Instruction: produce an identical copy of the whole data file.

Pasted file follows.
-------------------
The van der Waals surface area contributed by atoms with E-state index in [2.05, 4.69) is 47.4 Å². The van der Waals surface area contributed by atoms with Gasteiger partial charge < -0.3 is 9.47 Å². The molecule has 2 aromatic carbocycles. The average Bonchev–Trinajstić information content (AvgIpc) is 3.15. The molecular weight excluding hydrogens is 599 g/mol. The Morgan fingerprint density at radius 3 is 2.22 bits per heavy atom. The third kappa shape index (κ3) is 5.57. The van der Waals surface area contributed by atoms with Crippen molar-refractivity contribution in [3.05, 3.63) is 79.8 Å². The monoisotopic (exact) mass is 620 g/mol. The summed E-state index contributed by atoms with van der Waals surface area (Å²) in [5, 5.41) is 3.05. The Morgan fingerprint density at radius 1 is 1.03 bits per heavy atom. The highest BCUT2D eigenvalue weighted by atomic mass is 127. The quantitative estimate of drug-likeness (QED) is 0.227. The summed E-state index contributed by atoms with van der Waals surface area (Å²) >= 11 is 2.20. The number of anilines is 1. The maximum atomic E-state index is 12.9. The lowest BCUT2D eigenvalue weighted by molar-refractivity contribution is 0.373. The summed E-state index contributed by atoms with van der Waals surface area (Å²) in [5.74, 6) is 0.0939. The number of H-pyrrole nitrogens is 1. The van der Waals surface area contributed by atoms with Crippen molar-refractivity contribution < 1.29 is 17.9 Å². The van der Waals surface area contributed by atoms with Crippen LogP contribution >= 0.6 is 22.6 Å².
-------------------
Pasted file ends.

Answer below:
The van der Waals surface area contributed by atoms with E-state index in [2.05, 4.69) is 47.4 Å². The van der Waals surface area contributed by atoms with Gasteiger partial charge < -0.3 is 9.47 Å². The molecule has 2 aromatic carbocycles. The average Bonchev–Trinajstić information content (AvgIpc) is 3.15. The molecular weight excluding hydrogens is 599 g/mol. The Morgan fingerprint density at radius 3 is 2.22 bits per heavy atom. The third kappa shape index (κ3) is 5.57. The van der Waals surface area contributed by atoms with Crippen molar-refractivity contribution in [3.05, 3.63) is 79.8 Å². The monoisotopic (exact) mass is 620 g/mol. The summed E-state index contributed by atoms with van der Waals surface area (Å²) in [5, 5.41) is 3.05. The Morgan fingerprint density at radius 1 is 1.03 bits per heavy atom. The highest BCUT2D eigenvalue weighted by atomic mass is 127. The quantitative estimate of drug-likeness (QED) is 0.227. The summed E-state index contributed by atoms with van der Waals surface area (Å²) >= 11 is 2.20. The number of anilines is 1. The maximum atomic E-state index is 12.9. The lowest BCUT2D eigenvalue weighted by molar-refractivity contribution is 0.373. The summed E-state index contributed by atoms with van der Waals surface area (Å²) in [5.74, 6) is 0.0939. The number of H-pyrrole nitrogens is 1. The van der Waals surface area contributed by atoms with Crippen molar-refractivity contribution < 1.29 is 17.9 Å². The van der Waals surface area contributed by atoms with Crippen LogP contribution >= 0.6 is 22.6 Å².